Last week, federal agents arrested Jesus Murillo Kalam, the former attorney general who oversaw the initial investigation. On Wednesday, a judge ordered him to stand trial for enforced disappearance without reporting torture and official misconduct. Prosecutors allege that Murillo Callam fabricated a false account of what happened to the students to quickly resolve the case.

Authorities also said last week that arrest warrants had been issued for 20 soldiers and officers, five local officials, 33 local and 11 state police and 14 gang members. Neither the military nor prosecutors said how many suspects were in custody.

It was unclear whether Rodriguez Perez was among those sought.

The student’s father, Rodriguez, said Murillo Callam’s arrest was a positive step.

Murillo Callam “was the one who told us not to touch soldiers,” Rodriguez said. “It is now found out that it is the participating country.”

In a joint statement, the families said the truth commission’s confirmation that it was a “state crime” was significant after years of factors suggesting it.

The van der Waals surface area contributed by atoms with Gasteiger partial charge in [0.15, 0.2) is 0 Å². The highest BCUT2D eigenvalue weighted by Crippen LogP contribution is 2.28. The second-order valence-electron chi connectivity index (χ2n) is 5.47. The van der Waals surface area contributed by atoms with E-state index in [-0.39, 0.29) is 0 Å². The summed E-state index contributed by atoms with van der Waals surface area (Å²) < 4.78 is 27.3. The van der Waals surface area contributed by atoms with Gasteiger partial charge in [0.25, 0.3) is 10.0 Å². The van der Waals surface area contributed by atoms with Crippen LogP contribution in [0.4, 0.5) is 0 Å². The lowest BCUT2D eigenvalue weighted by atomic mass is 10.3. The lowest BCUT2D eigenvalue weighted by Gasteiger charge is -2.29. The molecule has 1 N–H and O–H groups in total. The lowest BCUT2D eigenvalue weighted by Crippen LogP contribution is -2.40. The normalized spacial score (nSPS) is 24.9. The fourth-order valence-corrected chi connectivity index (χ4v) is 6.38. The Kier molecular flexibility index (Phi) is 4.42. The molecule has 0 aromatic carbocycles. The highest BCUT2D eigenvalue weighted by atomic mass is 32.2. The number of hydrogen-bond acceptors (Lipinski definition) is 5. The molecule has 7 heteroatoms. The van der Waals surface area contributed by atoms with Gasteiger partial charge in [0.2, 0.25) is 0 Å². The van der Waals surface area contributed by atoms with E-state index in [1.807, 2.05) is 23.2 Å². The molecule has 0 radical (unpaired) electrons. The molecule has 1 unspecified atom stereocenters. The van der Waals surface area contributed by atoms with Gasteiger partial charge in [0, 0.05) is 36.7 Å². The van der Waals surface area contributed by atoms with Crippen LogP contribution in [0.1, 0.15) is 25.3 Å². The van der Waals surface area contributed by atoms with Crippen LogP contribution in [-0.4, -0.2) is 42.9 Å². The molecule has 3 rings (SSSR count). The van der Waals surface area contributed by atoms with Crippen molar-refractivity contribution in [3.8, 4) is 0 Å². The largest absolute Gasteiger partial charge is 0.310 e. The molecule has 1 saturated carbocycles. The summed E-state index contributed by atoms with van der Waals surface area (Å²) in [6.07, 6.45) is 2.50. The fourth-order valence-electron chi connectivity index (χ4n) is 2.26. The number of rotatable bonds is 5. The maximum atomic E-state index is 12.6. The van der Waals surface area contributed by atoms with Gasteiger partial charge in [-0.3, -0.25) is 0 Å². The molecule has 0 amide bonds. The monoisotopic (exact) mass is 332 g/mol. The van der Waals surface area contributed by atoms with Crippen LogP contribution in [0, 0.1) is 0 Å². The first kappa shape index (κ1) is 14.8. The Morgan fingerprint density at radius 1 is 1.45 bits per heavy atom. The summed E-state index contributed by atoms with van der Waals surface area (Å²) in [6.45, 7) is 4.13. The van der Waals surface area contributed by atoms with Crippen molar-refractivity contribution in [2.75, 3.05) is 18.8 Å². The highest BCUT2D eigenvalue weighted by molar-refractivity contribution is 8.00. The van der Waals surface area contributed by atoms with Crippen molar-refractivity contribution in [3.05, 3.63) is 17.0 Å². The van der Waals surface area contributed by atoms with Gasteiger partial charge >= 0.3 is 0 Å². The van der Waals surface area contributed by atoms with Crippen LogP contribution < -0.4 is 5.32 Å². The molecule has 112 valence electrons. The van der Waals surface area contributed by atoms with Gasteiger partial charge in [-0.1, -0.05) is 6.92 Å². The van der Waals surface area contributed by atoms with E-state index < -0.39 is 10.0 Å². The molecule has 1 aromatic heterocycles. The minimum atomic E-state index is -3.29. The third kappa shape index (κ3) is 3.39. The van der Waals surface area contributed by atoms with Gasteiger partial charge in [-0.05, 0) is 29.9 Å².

However, they said the report still did not satisfactorily answer their most important question.

“Mothers and fathers need unquestionable scientific evidence about the fate of our children,” the statement said. “We cannot go home with initial indications that do not fully understand where they are and what happened to them.”

President Andres Manuel López Obrador entrusted the Mexican military with enormous responsibilities. The armed forces were not only at the heart of his security strategy, but also took over the management of the seaport and were responsible for the construction of a new airport for the capital and tourist trains on the Yucatan peninsula.

The president has often said that the Army and Navy are the least corrupt institutions, and he is confident.